The first utterly striking thing about Miss Sadie is Hayworth's mesmerizing performance in the titular role. Sadie is the proverbial "woman with a past" as she arrives in the South Pacific. She finds herself in the midst of lustful serviceman, including Sgt. Phil O'Hara (Aldo Ray). There's also the stuffy, self-righteous Alfred Davidson (Jose Ferrer), who's staying on the island with his wife Margaret (Peggy Converse) and another couple, Dr. Robert MacPhail (Russell Collins) and his wife (Frances Morri). The serviceman (including a young Charles Bronson as Pvt. Edwards) want to whoop it up with good-time gal Sadie, while the older visitors look on disapprovingly—particularly Mr. Davidson. Hayworth displays considerable range as she veers from exuberance to heartbreak.
The other striking thing about Miss Sadie is director Curtis Bernhardt's odd mixture of tones. Apparently the original 1921 short story (Miss Thompson, by W. Somerset Maugham) was too racy for the Motion Picture Production Code of the era. The story had already been adapted a few times prior to Bernhardt's (and screenwriter Harry Kleiner's) take on the material. Some feel the tale was tamed for this particular production. Others, including film historians David Del Valle and Steven Peros (who are featured here on an audio commentary track), believe this one to be plenty gritty. Actually, it works pretty well that Sadie's past experience as a singer at a Hawaiian brothel is kind of unclear. Mr. Davidson accuses her outright of having been a prostitute, but there's on-going ambiguity to Sadie's past that serves the story well.
Then there are the musical numbers—some of which are terrific, while others feels like filler. One song even earned the film its sole Academy Award nomination: "Blue Pacific Blues," by Lester Lee and Ned Washington. And that's not even the film's prime musical showpiece. That would be the saucy showstopper "The Heat Is On," performed by Sadie with spectacular verve at a nightclub with lots of horny Marines cheering her on. Less important is the unnecessary "Hear No Evil, See No Evil (Speak No Evil)," sung by Sadie to a bunch of kids seeking cover during rainstorm. It should be noted that Hayworth lip syncs these numbers, with the actual singing dubbed by Jo Ann Geer.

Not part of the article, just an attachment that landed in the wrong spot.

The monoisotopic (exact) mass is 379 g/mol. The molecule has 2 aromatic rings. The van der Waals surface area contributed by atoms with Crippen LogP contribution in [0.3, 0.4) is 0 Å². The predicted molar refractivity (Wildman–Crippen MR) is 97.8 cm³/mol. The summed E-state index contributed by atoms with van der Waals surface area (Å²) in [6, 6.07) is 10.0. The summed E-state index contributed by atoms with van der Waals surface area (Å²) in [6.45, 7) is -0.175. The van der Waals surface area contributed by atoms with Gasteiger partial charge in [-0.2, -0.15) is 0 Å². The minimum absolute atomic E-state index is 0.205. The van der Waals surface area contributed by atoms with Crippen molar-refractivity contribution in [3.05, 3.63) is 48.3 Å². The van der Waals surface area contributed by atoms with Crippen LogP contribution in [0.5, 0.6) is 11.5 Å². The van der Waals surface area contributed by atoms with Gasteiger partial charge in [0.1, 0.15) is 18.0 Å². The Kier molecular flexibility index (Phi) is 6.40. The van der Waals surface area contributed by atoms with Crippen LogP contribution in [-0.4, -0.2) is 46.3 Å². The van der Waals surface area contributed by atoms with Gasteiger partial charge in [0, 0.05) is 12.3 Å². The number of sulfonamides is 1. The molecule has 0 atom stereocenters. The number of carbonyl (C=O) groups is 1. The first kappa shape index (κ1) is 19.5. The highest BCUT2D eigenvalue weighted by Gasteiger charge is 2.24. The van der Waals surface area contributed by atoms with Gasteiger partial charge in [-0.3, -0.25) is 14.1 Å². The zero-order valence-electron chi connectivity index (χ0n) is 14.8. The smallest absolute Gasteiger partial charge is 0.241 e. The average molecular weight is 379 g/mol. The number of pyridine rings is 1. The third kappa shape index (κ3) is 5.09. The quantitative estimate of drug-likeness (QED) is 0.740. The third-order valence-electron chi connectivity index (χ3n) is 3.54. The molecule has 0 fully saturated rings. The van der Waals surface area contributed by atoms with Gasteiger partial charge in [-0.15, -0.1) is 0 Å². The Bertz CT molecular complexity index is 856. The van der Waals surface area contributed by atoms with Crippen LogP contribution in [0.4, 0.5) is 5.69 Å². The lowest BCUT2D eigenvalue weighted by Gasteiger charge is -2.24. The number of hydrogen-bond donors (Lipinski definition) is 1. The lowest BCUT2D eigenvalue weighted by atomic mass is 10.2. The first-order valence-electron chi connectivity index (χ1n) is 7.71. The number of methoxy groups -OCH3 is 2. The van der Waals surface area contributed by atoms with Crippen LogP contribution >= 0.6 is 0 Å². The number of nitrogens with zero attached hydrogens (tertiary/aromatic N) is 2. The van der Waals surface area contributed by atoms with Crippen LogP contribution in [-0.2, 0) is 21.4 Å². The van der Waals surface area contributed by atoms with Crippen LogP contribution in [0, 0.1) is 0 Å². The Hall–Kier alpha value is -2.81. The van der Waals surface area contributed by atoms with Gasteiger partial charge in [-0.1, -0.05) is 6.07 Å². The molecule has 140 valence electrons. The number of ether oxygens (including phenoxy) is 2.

As Mr. Davidson's hectoring ramps up in an attempt to deter the troops from falling for Sadie, Sgt. O'Hara does just that. Ferrer is excellent in his imposing performance as the preachy Davidson, especially as the film turns increasingly darker. Davidson, perhaps rather predictably for modern viewers, is revealed to be a consummate hypocrite. But that doesn't rob Miss Sadie Thompson of its cumulative power. Hayworth makes this is a memorable portrait of female empowerment in the face of regressive attitudes.
Twilight Time's Blu-ray offers a rock solid presentation of Charles Lawton Jr.'s vivid cinematography. This is probably the least-3D-necessary film I've ever seen presented in 3D (the effects are generally quite subtle, without gimmicky shots of objects flying out toward the viewer), but that said it's a nice value to have the film preserved in its original release format. Lossless audio is offered as a sturdy DTS-HD MA 1.0 mix. There's an isolated score track available.
In addition to the previously-mentioned film historian commentary track, there's also a short video introduction by actress Patricia Clarkson. Film historian Julie Kirgo provides a new liner notes essay in the Blu-ray booklet. To order this limited edition Miss Sadie Thompson - 3D, visit Screen Archives or the official Twilight Time website.